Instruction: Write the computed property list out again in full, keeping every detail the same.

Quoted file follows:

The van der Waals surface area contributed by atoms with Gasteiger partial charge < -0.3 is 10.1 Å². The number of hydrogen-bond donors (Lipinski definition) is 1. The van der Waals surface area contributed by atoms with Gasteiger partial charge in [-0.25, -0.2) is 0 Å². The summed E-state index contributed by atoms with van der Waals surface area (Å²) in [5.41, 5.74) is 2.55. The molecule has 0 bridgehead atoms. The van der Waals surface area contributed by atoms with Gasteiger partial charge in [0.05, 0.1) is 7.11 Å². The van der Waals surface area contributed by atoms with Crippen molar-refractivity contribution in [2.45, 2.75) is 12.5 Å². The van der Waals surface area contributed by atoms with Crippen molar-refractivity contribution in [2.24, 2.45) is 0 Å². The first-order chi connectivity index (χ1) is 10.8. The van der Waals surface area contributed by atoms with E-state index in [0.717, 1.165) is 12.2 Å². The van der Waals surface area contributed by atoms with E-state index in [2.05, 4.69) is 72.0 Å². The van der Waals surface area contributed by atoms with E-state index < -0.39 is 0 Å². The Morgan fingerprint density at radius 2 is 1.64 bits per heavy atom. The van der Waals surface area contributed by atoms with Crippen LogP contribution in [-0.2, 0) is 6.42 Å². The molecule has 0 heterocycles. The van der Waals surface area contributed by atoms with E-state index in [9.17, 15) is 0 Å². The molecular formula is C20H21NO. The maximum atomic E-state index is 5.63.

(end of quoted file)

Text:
The van der Waals surface area contributed by atoms with Gasteiger partial charge < -0.3 is 10.1 Å². The number of hydrogen-bond donors (Lipinski definition) is 1. The van der Waals surface area contributed by atoms with Gasteiger partial charge in [-0.25, -0.2) is 0 Å². The summed E-state index contributed by atoms with van der Waals surface area (Å²) in [5.41, 5.74) is 2.55. The molecule has 0 bridgehead atoms. The van der Waals surface area contributed by atoms with Gasteiger partial charge in [0.05, 0.1) is 7.11 Å². The van der Waals surface area contributed by atoms with Crippen molar-refractivity contribution in [2.45, 2.75) is 12.5 Å². The van der Waals surface area contributed by atoms with Crippen molar-refractivity contribution in [2.24, 2.45) is 0 Å². The first-order chi connectivity index (χ1) is 10.8. The van der Waals surface area contributed by atoms with E-state index in [0.717, 1.165) is 12.2 Å². The van der Waals surface area contributed by atoms with E-state index in [2.05, 4.69) is 72.0 Å². The van der Waals surface area contributed by atoms with E-state index < -0.39 is 0 Å². The Morgan fingerprint density at radius 2 is 1.64 bits per heavy atom. The van der Waals surface area contributed by atoms with Crippen LogP contribution in [-0.2, 0) is 6.42 Å². The molecule has 0 heterocycles. The van der Waals surface area contributed by atoms with E-state index in [9.17, 15) is 0 Å². The molecular formula is C20H21NO. The maximum atomic E-state index is 5.63.